But it wasn’t until I was taking a class that worked with the New York Observer and doing an editorial assignment every week that I finally got to paper. The entire class got the same assignment that was then submitted to the Observer, that would choose one person’s piece and publish it. Every week I tried a different style – watercolor, ink, cardboard and paint, ink resists, etc. After all but the last week had gone by, my professor (Rudy Gutierrez) gave us a final, optional assignment. Around the exact same time that I decided I probably wouldn’t do it, I stumbled on Elsa Mora’s work – a Cuban artist who creates gorgeous folksy silhouettes – and I was determined to try it myself. The end result was being published for the first time and deciding that paper would be a really interesting medium for illustration!

Where do you get your inspiration? Are there any other artists doing similar work that you look up to?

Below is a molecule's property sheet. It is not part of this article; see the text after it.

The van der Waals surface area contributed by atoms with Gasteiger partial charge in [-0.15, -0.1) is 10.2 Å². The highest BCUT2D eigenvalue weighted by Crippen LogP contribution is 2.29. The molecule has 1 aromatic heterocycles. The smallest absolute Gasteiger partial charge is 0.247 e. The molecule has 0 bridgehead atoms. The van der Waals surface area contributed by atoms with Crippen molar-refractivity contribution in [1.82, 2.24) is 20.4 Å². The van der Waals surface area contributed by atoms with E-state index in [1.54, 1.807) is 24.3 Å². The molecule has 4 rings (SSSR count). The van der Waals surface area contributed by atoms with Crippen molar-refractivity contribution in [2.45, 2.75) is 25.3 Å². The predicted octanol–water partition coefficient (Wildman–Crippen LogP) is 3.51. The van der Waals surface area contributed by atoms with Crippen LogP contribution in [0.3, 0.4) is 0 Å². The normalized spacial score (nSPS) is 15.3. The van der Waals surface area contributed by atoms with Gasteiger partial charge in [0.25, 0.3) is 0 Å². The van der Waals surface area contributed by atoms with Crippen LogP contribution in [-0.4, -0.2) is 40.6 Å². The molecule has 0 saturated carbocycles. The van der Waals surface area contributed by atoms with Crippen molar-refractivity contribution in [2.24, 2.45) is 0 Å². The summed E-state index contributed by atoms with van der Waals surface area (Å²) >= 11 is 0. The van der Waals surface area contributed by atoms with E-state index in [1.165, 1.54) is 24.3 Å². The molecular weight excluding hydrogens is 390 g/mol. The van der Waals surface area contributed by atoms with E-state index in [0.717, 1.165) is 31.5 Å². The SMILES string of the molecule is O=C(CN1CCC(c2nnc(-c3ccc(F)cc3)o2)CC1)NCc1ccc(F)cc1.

Inspiration for me comes from a lot of places. My work often depicts natural themes and I can safely say that I am greatly inspired by Nature. And even though my work is typically made in flat colors and out of paper, I seek inspiration in all forms of the creative process. I love Walton Ford’s work for his gorgeous, gigantic Audubon-style paintings, Sam Weber, The Museum of Natural History, Salish tribal art, Van Gogh, Magritte, Klimt, Lizbeth Zwerger, and a pinch of Mucha. Fashion always inspires me, when it manages to be both ambitious and beautiful (I’m talking about you, McQueen, and your protegé Sarah Burton). Graphic Designers and Typographers always have the power to blow me away with the right project (currently crushin’ on Jessica Hische’s type work). Ancient Mythology, Witchcraft, and Nintendo too. I’m truly an obsessive researcher and love to find a thousand pictures of things that are so different from my own, and so powerful.